Steve Tanner talks to us about his lat­est, Kick­started project, Flin­klock.

Comic Heroes - - Contents -

Steve Tanner cre­ated Time Bomb Comics back in 2007 to pub­lish one shots and graphic nov­els. In fact, the Bri­tish in­de­pen­dent pub­lisher cel­e­brates its tenth an­niver­sary this year, with books like De­fi­ant,Bom­bS­caresVols1 and 2 and Raga­muffins:StitchInTime un­der their belt. In 2016, they de­cided to fund ad­ven­ture an­thol­ogy Flint­lock us­ing Kick­starter, the sec­ond time they did this (the first was with Bom­bS­cares). It worked and they have just pub­lished a sec­ond vol­ume of Flint­lock, which is out now. ComicHeroes spoke to Tanner to find out about the ge­n­e­sis of Flint­lock, the crowd­fund­ing ex­pe­ri­ence and the ap­peal of cre­at­ing your own an­thol­ogy comic.

“Flint­lock: Book One took about 18 months from com­ing up with the con­cept to launch,” Tanner re­veals to me when I speak to him re­cently.

He has been us­ing Kick­starter for a very spe­cific pur­pose, he ex­plains.

“I’m us­ing Kick­starter as a pre-or­der busi­ness model, and I think it’s im­por­tant to high­light that. It’s dif­fi­cult to get an In­die book no­ticed, even harder to get them into the comic stores, so I’m find­ing crowd-fund­ing an in­ter­est­ing al­ter­na­tive route to mar­ket. That strat­egy then dic­tates the over­all cam­paign – my fi­nan­cial tar­get is al­ways very low, the postage is worked out at cost, and the base book price is cheaper than it will be af­ter it has been pub­lished.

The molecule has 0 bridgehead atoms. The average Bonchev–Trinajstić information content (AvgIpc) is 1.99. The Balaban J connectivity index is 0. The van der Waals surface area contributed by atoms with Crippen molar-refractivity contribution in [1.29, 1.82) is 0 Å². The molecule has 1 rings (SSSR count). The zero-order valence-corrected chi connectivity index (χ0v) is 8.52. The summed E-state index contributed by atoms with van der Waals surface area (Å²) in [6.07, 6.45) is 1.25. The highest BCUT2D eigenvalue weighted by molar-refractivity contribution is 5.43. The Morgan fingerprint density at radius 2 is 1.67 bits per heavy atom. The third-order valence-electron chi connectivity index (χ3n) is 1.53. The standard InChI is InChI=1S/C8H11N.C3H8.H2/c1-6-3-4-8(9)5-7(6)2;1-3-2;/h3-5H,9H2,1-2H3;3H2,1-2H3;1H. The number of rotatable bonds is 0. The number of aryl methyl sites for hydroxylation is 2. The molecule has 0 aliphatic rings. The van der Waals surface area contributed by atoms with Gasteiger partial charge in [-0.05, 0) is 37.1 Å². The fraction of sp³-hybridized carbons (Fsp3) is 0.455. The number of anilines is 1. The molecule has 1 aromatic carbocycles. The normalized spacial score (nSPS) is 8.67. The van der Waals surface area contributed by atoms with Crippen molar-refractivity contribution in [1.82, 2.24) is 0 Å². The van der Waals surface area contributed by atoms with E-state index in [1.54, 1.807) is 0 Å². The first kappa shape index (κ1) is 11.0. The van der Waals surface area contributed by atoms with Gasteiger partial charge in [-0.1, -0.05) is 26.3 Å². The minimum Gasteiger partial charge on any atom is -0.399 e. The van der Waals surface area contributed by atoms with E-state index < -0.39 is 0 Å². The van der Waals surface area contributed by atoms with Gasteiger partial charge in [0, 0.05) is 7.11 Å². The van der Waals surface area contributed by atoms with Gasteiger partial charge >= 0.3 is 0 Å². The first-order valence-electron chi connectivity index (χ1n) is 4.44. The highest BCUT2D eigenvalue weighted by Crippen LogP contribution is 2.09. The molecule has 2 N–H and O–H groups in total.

“For sev­eral years I was very anti-Kick­starter,” Tanner con­tin­ues, “but then I re­alised that my is­sues weren’t based around the plat­form it­self but how it was be­ing used by some of those adopt­ing it. For ex­am­ple, I was see­ing books sold at two or three times the price they would be when at the con­ven­tion ta­bles or the fund­ing tar­gets were so as­tro­nom­i­cally high as to be ridicu­lous. And don’t get me started on the time is takes for projects to de­liver. To me, if some­one has faith in your book to pay for it in ad­vance they should be get­ting a bet­ter deal than those that buy off the shelf.

“Similarly,” he adds, “if your project is funded you’ve es­sen­tially en­tered into a con­tract with all those who have helped you – so then go­ing off and work­ing on some­thing else and mak­ing those good peo­ple wait much longer than they ex­pected to is just wrong. You’ve re­ceived the money, you’ve been paid for the job, now go and do it.”

Tanner is weary of these ideals with ev­ery use of the plat­form. “That’s why re­gard­less of the level you pledge at with the Flint­lock pre-or­der cam­paigns your dig­i­tal or printed copy of the book will al­ways cost less than cover price. The low over­all tar­get also means the stretch goals can be trig­gered ear­lier, so the op­por­tu­nity to re­ward back­ers fur­ther then presents it­self quicker. It’s about prop­erly re­ward­ing any­one who’s pre-or­dered the book, not pe­nal­is­ing them,” he tells us.